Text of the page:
Tell us about your background! What led to your job at Funko?
I went to school to learn animation, but I knew going into the program I wanted to sculpt characters and maybe even sets and props. My dream was to work in stop motion animation, because the idea that I could make something real, that I could hold in my hands, really appealed to me.
After graduating, I heard through a schoolmate that Funko was looking, and though it wasn't the only toy company I had applied to, it was the company I was most enthusiastic to join. The whole application process was surreal; I emailed my application, got a response the same day, got the offer the day after my interview. It's been two and a half years and I haven't looked back since.
What are your biggest artistic influences and/or who are your favorite artists?
I decided to become an artist after discovering the behind the scenes featurettes from some of my favorite movies as kid. I remember, one day, I had let the VHS tape for Labyrinth keep running through the credits, and I was surprised to see that there was more, my eyes were glued to the TV watching how the film was made. Afterwards, I fast-forwarded through The Dark Crystal to see if there was a "making of" for that too, and there was! Eventually I developed an obsession with watching how my favorite movies were made, I'd even watch 3+ hour long Lord of the Rings featurettes before watching the films themselves.
I'm mostly into animation and comic artists Eyvind Earle, Mary Blair, Bill Waterson, Kent Melton, Damon Bard, Becky Dreidstadt, Cory Loftis, Fabien Mense, Aurelien Predal, Alessandro Barbucchi, Dice Tsutsumi, Erin Hunting, Kevin Dart, Chris Turnham, the guys that make up STEAKollective, etc. etc. (I could go on for ages). Also, I've always loved how Gustave Doré and JC Leyendecker applied their respective mediums.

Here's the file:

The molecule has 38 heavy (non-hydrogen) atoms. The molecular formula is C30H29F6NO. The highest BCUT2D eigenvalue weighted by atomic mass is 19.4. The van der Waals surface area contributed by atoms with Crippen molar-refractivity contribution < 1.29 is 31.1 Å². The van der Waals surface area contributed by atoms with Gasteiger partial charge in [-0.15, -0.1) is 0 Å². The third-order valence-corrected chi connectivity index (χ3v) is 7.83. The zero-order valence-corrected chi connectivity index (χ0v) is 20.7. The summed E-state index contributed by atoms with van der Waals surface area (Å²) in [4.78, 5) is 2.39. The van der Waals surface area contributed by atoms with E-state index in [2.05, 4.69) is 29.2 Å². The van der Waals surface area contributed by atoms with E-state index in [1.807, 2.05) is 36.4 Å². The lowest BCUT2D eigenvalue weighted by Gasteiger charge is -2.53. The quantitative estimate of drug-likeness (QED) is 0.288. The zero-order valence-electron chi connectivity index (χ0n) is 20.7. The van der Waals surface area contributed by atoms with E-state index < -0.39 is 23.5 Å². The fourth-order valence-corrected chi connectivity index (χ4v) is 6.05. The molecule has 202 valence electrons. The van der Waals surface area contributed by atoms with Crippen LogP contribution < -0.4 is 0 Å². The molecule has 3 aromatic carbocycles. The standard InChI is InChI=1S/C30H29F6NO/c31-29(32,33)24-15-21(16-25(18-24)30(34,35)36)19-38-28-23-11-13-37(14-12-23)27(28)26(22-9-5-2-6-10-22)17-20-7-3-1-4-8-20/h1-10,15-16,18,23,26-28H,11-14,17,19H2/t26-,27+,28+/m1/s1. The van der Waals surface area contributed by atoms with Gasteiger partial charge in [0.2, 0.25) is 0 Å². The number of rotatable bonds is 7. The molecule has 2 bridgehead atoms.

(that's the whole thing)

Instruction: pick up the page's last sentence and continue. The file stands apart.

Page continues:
What are some of your favorite projects you have worked on at Funko?
One of my first projects was the Nightmare Before Christmas ReAction figures. That movie had been one of the films that inspired me to get into sculpting, and so I was thrilled to get to work on them, and then to hear that Burton himself reviewed them was an honor. Doctor Who, Harry Potter, Sesame Street, Sherlock, Star Wars, Wonka. . . I could keep going, but I'll stop there!
What programs and/or tools do you use most often?
Digitally, I do all of my sculpting in ZBrush, and when I design I go back and forth between Photoshop and Illustrator after sketching out the rough idea on paper.
What is your dream project?
I've gotten to work on some of them already, like Doctor Who and Harry Potter (and I'll be working on a few unannounced projects over the next few months).
I would love to work on figures of the cartoon characters I grew up with in the 80's and 90's. Also, Coraline, ParaNorman, anything Studio Ghibli, Gravity Falls, Pan's Labyrinth, Jim Henson stuff, Princess Bride, Pee Wee's Playhouse, Pushing Daisies, Addams Family, more Beetlejuice, Cowboy Bebop, should I stop now? Cause I can keep going.
What do you collect?
I started collecting art books and children's illustrated books a few years ago, but I ran out of space on my bookshelf, so I've taken break from that until I have a bigger space. When it comes to toys, I don't have a specific thing that I collect. I tend to gravitate toward colorful, fun, wacky or weird stuff (and my favorite cartoon characters).
What is your favorite medium?
When I'm working in 3D I usually stick with ZBrush, and I've been playing around with 3D printing some of my original designs, though when I make customs I usually use polymer or epoxy clays. When I work in 2D I prefer plain old pencil and paper, though I have been meaning to get back into drawing with brushes and ink.

Any advice for aspiring toy designers?
If you're still in school, or looking to go into school, remember that what you get out of your education is what you put into it. Everything you need to know isn't going to be spoon-fed to you, every successful artist I know was hungry to learn and improve and they went out of their way to find more that what was handed to them. Also, don't limit the art you consume to a single style, artist, or media.